It is unchallenged, and the court found, that Shelby and Abe McMillan were “well fed, clothed, and cared for except for their lack of academic instruction.” The court concluded that the children “are neglected within the meaning of G.S. 7A-278(4) on account of the wilful failure and refusal” of their parents “to send said children to school.”
The issue presented in this appeal is whether children whose parents wilfully refuse to allow them to attend school may be “neglected” within the meaning of G.S. 7A-278(4). A child is neglected, as defined in that statute, when he or she *237does not “receive proper care or supervision or discipline . . . , or who has been abandoned, or who is not provided necessary medical care or other remedial care recognized under State law, or who lives in an environment injurious to his welfare. ...”
We reject appellants’ argument that the court exceeded its authority in this matter. They contend that the proceeding was brought to compel compliance with the compulsory school attendance law, and that the exclusive means to enforce compulsory school attendance is G.S. 115-166. That statute provides that “No person shall encourage, entice or counsel any such child [between the ages of seven and sixteen] to be unlawfully absent from school.” Violation of G.S. 115-166 is a misdemeanor. G.S. 115-169.
The purpose of G.S. 115-166 is to prevent those in charge or control of children from encouraging or enticing said children to be absent from school unlawfully. The purpose of Article 23 of Chapter 7A is set forth in G.S. 7A-277:
“The purpose of this Article is to provide procedures and resources for children within the juvenile jurisdiction of the district court which are different in purpose and philosophy from the procedures applicable to criminal cases involving adults. These procedures are intended to provide a simple judicial process to provide such protection, treatment, rehabilitation or correction as may be appropriate in relation to the needs of each child subject to juvenile jurisdiction and the best interest of the State. The intent of this Article is to assure that, where possible, the court will arrange for the available community resources to be utilized to strengthen the child’s family relationships in order to avoid removal of the child from his own home or community. Therefore, this Article should be interpreted as remedial in its purposes to the end that any child subject to the procedures applicable to children in the district court will be benefitted through the exercise of the court’s juvenile jurisdiction.”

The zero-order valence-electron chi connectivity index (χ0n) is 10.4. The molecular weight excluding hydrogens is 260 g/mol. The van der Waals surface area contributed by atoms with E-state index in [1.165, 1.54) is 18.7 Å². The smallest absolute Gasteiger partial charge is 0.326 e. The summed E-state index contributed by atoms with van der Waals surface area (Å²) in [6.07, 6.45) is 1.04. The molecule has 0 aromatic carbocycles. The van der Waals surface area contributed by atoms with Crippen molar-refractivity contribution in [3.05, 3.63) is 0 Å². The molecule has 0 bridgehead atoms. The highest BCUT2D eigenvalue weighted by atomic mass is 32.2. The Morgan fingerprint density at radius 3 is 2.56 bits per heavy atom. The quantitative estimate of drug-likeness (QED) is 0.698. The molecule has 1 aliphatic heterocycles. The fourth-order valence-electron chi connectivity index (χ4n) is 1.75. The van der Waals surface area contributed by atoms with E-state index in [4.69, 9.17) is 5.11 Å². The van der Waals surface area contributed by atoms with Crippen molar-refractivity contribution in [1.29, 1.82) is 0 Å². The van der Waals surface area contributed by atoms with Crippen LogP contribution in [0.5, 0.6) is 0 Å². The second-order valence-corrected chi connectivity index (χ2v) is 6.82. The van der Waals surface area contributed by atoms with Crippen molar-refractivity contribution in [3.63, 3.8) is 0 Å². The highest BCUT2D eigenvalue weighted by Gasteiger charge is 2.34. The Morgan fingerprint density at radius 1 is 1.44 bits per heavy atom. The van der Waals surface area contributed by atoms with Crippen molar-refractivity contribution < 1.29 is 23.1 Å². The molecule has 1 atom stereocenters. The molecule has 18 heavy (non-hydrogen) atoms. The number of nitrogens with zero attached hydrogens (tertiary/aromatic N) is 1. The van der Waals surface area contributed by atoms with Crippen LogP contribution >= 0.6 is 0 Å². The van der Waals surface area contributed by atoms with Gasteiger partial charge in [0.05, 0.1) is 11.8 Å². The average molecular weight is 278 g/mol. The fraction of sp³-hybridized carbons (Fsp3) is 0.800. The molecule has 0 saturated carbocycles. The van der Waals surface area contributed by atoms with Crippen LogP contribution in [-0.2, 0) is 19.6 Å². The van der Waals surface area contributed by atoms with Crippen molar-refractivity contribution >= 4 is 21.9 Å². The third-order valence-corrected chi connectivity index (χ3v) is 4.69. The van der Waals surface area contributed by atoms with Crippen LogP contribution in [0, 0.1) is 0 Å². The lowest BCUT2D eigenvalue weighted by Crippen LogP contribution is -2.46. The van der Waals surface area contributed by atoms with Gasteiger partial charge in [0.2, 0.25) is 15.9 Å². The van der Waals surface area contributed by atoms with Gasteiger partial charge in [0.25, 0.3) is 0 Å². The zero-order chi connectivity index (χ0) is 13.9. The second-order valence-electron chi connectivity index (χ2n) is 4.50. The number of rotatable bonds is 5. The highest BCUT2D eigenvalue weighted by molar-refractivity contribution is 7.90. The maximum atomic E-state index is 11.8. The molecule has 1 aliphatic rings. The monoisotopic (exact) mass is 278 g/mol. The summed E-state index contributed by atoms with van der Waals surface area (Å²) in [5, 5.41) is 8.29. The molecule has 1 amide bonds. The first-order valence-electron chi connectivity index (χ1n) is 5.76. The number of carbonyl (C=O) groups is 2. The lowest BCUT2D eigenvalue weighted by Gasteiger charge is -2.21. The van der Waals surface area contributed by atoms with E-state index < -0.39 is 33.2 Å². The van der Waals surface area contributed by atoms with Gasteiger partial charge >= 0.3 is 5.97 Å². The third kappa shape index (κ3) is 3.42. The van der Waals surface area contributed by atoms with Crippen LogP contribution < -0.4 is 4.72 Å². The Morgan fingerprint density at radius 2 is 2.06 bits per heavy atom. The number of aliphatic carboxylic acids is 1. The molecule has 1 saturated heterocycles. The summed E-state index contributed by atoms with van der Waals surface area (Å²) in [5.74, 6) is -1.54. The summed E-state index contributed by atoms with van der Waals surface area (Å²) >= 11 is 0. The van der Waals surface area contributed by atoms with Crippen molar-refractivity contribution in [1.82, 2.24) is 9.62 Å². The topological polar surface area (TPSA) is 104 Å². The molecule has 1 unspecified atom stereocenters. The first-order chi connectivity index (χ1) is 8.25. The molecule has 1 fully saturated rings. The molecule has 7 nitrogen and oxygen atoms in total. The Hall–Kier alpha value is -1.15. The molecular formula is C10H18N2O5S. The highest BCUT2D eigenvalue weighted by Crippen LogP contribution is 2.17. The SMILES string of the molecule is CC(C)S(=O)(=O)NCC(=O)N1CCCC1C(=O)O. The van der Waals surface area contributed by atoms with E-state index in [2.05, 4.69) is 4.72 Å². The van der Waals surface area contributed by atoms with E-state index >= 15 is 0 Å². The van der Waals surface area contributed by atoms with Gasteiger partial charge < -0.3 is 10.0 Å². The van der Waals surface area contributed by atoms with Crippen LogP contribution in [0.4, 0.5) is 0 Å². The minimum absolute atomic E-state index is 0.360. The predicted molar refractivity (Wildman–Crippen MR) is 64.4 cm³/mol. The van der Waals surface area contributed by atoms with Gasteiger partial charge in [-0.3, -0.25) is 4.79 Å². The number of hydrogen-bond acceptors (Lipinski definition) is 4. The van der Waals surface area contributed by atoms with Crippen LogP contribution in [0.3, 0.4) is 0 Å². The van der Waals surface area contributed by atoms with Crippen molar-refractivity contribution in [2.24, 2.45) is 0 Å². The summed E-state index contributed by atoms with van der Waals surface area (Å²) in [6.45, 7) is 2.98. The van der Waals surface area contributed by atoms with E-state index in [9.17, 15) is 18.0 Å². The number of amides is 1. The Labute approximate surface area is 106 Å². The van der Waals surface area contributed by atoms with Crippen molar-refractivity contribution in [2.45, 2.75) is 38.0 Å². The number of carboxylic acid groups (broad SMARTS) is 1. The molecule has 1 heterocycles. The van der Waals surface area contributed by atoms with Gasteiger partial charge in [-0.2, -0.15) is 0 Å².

In the instant case the disposition of the neglect petition is coincident with the policy of G.S. 115-166 that children between the ages of seven and sixteen attend school. However, the essence of the petition is not to enforce the compulsory school attendance law but to determine and provide for the needs of the children.
*238It was said in Tucker v. Tucker, 288 N.C. 81, 216 S.E. 2d 1 (1975), that the natural and legal right of parents to the custody, companionship, control and bringing up of their children is not absolute. It may be interfered with or denied for substantial and sufficient reason, and it is subject to judicial control when the interest and welfare of the children require it.
We do not accept appellants’ position that a deep-rooted conviction for Indian heritage is on an equal constitutional plane with religious beliefs and thus protected by the First Amendment. This case is not like the one cited by appellants, Wisconsin v. Yoder, 406 U.S. 205, 32 L.Ed. 2d 15 (1972), which dealt with religious beliefs of the Amish. There is no showing that Shelby and Abe McMillan receive any mode of educational programs alternative to those in the public school. There is also no showing that the Indian heritage or culture of these children will be endangered or threatened in any way by their attending school.
The parents of Shelby and Abe McMillan wilfully refused to permit them to attend the public schools because those schools do not teach the particular heritage and culture the parents deem appropriate. Moreover, the parents do not provide any sufficient alternative education or training for these children. In our opinion the court exercised its control to interfere with the natural right of the parents in the best interest and welfare of the children.
It is fundamental that a child who receives proper care and supervision in modern times is provided a basic education. A child does not receive “proper care” and lives in an “environment injurious to his welfare” when he is deliberately refused this education, and he is “neglected” within the meaning of G.S. 7A-278(4). The trial court did not err in so finding, and the order is
Judges Morris and Hedrick concur.